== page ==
Avoid Coronavirus Phishing Emails [Updated 5/23/20]

The coronavirus can be a little scary. But its important to keep informed by trusted sources. But nervous times is also a time for scammers and black hat hackers.

The Danger
#1) DO NOT download coronavirus mapping software. Black hat hackers have created programs that are advertised as virus maps. Use the World Health Organization or the John Hopkins online map. Its accurate and no download required.

#2) There is a new type of phishing happening, it uses the coronavirus scare to get you to click on the link or document in the email. It's very important not to click or open anything within the email. It will contain malware, remote access tools, or ransomware.

Here are some dangerous site examples to look for:
  • coronavirusstatus[.]space
  • coronavirus-map[.]com
  • blogcoronacl.canalcero[.]digital
  • coronavirus[.]zone
  • coronavirus-realtime[.]com
  • coronavirus[.]app
  • bgvfr.coronavirusaware[.]xyz
  • coronavirusaware[.]xyz
  • corona-virus[.]healthcare
  • survivecoronavirus[.]org
  • vaccine-coronavirus[.]com
  • coronavirus[.]cc
  • bestcoronavirusprotect[.]tk
  • coronavirusupdate[.]tk

The following are some examples of what you could see. DO NOT CLICK on links or attachments within the email.

A new type of phishing email warning the recipients that they have been exposed to the Coronavirus through personal contact with a "colleague/friend/family member" and directing them to download a malicious attachment and proceed immediately to the hospital.

This email is simple, succinct, and alarming. Moreover, it spoofs a hospital, lending additional credibility to this particular social engineering scheme, which is clearly designed to elicit a panicked response from readers and override any form of rational, measured thought.

The attached Excel file is billed as a "pre-filled" form that victims should bring with them to the hospital. In fact, that form is a malicious, macro-laden Office document that is at the time of this report detected by only a handful of major anti-virus applications. This malware’s capabilities are incredibly sophisticated and dangerous.

Danger #4
New Malicious Excel file with Remote Access Tool [5/23/20]
The emails purport to come from Johns Hopkins Center bearing "WHO COVID-19 SITUATION REPORT". The Excel files open w/ security warning & show a graph of supposed coronavirus cases in the US. If allowed to run, the malicious Excel 4.0 macro downloads & runs NetSupport Manager remote access tool.

NetSupport Manager is an official program. But it can also be used to get past your computer's antivirus software. It's used to remotely control your computer, extract files, and place files onto your computer.

What to do
1.) Close the email, report it to your office's IT department, and delete the email. If your at home, mark it as spam [or phishing if you have the option], and delete it.

In legit looking emails, try hovering your mouse over the link without clicking. This will reveal the full address, which can expose signs of fraud. A “.ru” on the end, for example, means the site was created in Russia; “.br” means Brazil.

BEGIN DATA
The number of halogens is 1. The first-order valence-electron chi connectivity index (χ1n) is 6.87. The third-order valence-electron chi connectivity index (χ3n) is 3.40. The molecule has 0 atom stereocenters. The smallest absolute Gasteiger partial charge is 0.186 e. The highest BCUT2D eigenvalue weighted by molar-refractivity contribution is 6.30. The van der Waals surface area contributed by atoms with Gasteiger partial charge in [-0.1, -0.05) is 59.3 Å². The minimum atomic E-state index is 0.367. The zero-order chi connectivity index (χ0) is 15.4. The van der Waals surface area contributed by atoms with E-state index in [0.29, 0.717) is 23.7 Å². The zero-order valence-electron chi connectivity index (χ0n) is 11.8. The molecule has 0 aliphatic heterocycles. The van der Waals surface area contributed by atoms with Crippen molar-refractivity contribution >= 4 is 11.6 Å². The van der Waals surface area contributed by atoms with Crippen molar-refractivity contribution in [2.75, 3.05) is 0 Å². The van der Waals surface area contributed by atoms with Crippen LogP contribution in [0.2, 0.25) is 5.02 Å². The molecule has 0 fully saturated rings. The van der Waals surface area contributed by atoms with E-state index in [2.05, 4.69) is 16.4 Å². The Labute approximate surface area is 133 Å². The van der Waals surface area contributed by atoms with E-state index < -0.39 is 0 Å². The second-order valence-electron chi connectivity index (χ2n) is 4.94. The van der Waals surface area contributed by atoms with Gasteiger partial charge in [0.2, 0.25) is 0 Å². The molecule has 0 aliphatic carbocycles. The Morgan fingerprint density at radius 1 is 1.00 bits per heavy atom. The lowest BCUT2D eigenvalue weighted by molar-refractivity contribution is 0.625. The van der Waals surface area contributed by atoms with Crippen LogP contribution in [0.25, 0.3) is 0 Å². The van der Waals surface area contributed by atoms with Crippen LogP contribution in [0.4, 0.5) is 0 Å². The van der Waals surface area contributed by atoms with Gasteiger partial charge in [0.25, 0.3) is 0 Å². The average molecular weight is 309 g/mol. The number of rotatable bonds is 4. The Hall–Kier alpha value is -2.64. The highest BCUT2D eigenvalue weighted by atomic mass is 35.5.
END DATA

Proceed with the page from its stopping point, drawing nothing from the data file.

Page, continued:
If the link in the email doesn't match the actual URL when hovering over it, DO NOT click on the link.

Note: Most PC email software will have the actual URL shown in a popup box or at the bottom corner.

Misspellings in URLs are another good tip-off to a fake website. If the URL says corronaviruss.com, it's best to avoid it. And if you get an email advertising a great deal on masks or hand sanitizer at a major retailer, open a window in your browser, search for the retailer’s web address, and compare it with the one in your email.

2.) If you are not sure about a document, let your office's IT department know so they can scan the document for malicious code. If your at home, you can use VirusTotal.

VirusTotal is an online document analyzer that scans for malicious code. If its malicious, the site will inform you on what to do, and it'll update its database for others.

3.) DO NOT download coronavirus mapping software. The World Health Organization has a map, no download required.

Here's the official John Hopkins Map:

4.) Another important tool to use is a browser extension called HTTPS-Everywhere. This will force all websites to use the available secure site. A lot of phishing sites use HTTP only, which isn't secure and can easily be monitored. HTTPS everywhere will block the non-secure site.

[Make sure the 'encrypt all' is selected]

5.) The best way to stay safe, is to stay informed with trusted sources. I stay calm and use the CDC and the World Health Organization website for my information.

EPA list of COVID-19 Disinfectants

Think like a hacker
What is your realistic threat model with this virus?
For healthy young people, it's being a carrier of the virus to others. For people who are pregnant, babies, elderly, and weak immune systems. It's more of a threat, which could be fatal if not seeking medical attention. So let's be aware before coming in contact with the possibility effected individuals.

Its best to stay calm, stay informed, use common sense, and share helpful knowledge with others.

Wipe down commonly used equipment (ie coffee maker, smartphone, tablet), wash your hands/forearms with soap a few times a day. And the only thing panic buying out stores will do, is take away resources from people who need those products. So let's think of others, use common sense, listen to doctors and medical professionals.

To Sum Up Everything

For a FAQ from a medical doctor, watch this great video.

Here's a great article that breaks the situation to kids. Because kids get scared, when adults are scared.

Get the modded Calm app to help with your anxiety and stress.

And thank you to all the medical professionals for everything you do, especially within this pandemic.

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